A little-known study that first appeared last year shows what some environmentalists have been saying for years – that most timber exploitation in the Amazon is not ‘sustainable’, and does not prevent deforestation but actually promotes it. The new findings will likely lead to calls for tighter controls or even complete prohibition on ‘certification’ of logging operations in such regions.
The study, entitled ‘Condition and fate of logged forests in the Brazilian Amazon’, which was published in August 2006 in the prestigious Proceedings of the US National Academy of Sciences, is based on multi-year analysis of high resolution satellite data. The researchers monitored forest condition across tens of thousands of square kilometres before, during and after timber companies had passed through. It was found that
“Across 2,030,637 km2 of the Brazilian Amazon from 1999 to 2004, at least 76% of all harvest practices resulted in high levels of canopy damage sufficient to leave forests susceptible to drought and fire. We found that 16 +/- 1% of selectively logged areas were deforested within 1 year of logging, with a subsequent annual deforestation rate of 5.4% for 4 years after timber harvests. Nearly all logging occurred within 25 km of main roads, and within that area, the probability of deforestation for a logged forest was up to four times greater than for unlogged forests. In combination, our results show that logging in the Brazilian Amazon is dominated by highly damaging operations, often followed rapidly by deforestation decades before forests can recover sufficiently to produce timber for a second harvest. Under the management regimes in effect at the time of our study in the Brazilian Amazon, selective logging would not be sustained.”
The researchers looked in detail at the canopy damage done by ‘selective logging’, assessing the ‘area integrated gap fraction’ (AIGF), which is measure of how damaged the canopy is. They found that
“Between 1999 and 2002, 61-68% of all logging operations had AIGF values in the 10-40% range (Table 1). Gap fractions >10% represent high levels of damage that will leave the forest susceptible to fire under dry climatic conditions. An additional 8-17% of all observed logging sites had extremely high levels of damage, with AIGF values exceeding 40%. The highest-damage levels were found mainly in northern Matto Grosso, but other highly damaging timber harvest were noted throughout the region.”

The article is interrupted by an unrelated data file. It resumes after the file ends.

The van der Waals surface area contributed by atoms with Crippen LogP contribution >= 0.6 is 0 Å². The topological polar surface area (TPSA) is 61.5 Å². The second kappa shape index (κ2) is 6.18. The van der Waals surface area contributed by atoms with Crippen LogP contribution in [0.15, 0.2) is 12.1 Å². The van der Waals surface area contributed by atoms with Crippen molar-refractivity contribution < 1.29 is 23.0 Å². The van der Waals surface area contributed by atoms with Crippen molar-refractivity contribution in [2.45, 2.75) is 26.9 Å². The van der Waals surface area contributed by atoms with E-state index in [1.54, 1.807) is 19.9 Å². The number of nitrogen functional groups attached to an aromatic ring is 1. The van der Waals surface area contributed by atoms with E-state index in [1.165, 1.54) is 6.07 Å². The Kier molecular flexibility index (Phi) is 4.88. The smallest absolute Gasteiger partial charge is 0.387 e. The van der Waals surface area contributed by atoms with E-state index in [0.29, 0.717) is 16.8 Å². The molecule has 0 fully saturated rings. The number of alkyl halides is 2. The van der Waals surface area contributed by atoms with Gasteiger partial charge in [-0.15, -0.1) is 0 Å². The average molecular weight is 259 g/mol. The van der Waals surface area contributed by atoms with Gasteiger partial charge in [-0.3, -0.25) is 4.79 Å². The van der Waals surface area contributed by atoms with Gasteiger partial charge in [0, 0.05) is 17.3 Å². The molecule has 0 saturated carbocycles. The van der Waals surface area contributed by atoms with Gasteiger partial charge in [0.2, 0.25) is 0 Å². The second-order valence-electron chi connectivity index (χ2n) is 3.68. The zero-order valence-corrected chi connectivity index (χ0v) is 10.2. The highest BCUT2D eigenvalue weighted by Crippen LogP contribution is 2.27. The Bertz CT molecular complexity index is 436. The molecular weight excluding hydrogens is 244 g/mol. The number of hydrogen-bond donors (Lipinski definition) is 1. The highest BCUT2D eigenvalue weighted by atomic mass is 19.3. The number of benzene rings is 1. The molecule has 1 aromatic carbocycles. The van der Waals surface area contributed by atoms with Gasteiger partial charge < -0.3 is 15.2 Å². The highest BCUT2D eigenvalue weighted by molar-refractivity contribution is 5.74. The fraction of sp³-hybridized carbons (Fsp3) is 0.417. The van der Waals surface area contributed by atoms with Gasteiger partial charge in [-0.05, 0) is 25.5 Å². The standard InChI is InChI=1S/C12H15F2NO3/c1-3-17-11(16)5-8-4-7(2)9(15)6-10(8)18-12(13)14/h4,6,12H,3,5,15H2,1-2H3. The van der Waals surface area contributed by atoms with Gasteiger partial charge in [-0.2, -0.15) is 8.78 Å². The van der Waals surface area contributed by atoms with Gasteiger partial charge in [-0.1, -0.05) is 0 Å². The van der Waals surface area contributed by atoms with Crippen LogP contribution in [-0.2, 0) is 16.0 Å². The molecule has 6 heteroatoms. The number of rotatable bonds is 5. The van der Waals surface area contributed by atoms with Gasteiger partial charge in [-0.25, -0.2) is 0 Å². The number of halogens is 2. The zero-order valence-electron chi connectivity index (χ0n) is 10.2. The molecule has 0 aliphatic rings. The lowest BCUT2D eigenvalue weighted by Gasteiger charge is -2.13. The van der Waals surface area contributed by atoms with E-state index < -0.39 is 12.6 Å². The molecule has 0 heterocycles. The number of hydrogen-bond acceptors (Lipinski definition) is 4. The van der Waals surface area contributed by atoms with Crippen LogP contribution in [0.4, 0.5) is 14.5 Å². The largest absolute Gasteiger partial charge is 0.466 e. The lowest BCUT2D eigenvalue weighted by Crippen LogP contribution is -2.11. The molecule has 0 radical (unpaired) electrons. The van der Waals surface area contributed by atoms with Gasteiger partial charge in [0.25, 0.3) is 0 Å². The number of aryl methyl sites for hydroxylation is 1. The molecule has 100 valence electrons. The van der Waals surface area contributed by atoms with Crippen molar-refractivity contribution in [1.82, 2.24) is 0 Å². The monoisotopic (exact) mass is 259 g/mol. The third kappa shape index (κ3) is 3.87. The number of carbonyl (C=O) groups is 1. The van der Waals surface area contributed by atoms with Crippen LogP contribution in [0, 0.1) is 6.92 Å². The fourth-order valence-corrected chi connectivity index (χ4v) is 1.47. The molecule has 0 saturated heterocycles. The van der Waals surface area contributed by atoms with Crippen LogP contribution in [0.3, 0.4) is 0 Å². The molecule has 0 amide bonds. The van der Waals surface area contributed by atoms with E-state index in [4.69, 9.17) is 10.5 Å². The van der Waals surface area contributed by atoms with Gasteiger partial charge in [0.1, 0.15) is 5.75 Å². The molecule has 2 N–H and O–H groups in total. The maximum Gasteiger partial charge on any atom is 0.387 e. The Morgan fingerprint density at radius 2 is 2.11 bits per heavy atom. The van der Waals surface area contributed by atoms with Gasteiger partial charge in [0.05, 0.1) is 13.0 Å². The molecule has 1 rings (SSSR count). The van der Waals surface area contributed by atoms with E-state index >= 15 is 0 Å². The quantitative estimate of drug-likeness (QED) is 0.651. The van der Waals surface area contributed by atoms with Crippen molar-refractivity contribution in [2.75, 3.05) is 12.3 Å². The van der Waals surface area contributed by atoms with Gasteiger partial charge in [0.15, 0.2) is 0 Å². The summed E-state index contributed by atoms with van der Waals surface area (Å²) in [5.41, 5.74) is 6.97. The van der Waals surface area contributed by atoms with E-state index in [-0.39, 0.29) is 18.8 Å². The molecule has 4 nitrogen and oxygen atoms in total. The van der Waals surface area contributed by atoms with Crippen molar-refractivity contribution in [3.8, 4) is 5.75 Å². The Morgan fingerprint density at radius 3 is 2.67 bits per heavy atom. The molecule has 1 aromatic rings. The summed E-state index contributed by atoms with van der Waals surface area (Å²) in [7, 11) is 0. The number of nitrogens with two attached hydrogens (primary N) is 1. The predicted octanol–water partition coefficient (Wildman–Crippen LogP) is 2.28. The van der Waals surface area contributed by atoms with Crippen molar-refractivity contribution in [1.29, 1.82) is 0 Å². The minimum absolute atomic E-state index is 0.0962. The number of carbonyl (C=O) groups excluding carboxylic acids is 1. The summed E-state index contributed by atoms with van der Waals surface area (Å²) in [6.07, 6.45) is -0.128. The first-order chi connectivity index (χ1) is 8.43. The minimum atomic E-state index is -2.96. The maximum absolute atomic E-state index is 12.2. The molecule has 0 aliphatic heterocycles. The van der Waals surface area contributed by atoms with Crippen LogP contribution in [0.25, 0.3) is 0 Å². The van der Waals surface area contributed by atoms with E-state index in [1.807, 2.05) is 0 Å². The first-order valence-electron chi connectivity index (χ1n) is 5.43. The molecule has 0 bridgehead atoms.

Less than one-quarter of felling operations caused less than 10% canopy damage (apparently mostly where ‘reduced impact logging’ and very low intensity timber extraction was being practiced), but this was still more than the researchers expected to find. “Overall”, the researchers concluded, “our results indicate that selective logging operations in the Brazilian Amazon were dominated by high-damage operations.”
These results are consistent with other recent reports – such as ‘Concessions to Poverty’, by Forests Monitor and the Rainforest Foundation, which in summarising the available scientific literature on logging operations in the Congo Basin, found serious questions as to whether such operations can even theoretically achieve sustainability.
The findings of the new study represent a massive blow to the credibility of the tropical timber industry, which has long used the ‘use it or lose it’ argument in defence of the logging of rainforests. In fact, as the new report shows, it’s often more a case of ‘use it AND lose it’.
The findings also raise doubts about the FSC’s approach to certification in regions such as the Amazon. FSC has always argued that it can only assess for ‘certifiability’ at the level of the individual forest management unit – but the new findings suggest that wider environmental conditions at the landscape or regional level are also critical in determining whether a logging operation is truly sustainable in the long term or not. As some Brazilian experts have been warning for years, it may appear that any given logging company in the Amazon is ‘compliant’ with the FSC’s Principles and Criteria, but this does not take into account the wider pattern of road-building that this operation might encourage, nor the patterns of immigration, settlement and land-use that might follow, nor the resulting overall increase in the forests’ susceptibility to fire. In other words, the certified forest will only be ‘sustainable’ until it burns down.
This all supports a growing sense amongst some FSC supporters that there are geographical regions in the world where FSC certification should not be permitted at all – because it serves to encourage and legitimise a model of ‘forest development’ that is simply not appropriate or sustainable in the wider context. In Indonesia, environmental and social justice campaigners have for many years called for a complete moratorium on FSC certification (which the FSC and various certifers have totally ignored) because what is really needed is a complete reform of the underlying policy and approach to forest management away from industrial logging concessions. In Brazil, certification standards in the Amazon region should at least be ‘evidence-based’, and therefore require that, in order to obtain certification, logging operations should not cause canopy damage above the seemingly critical level of 10%.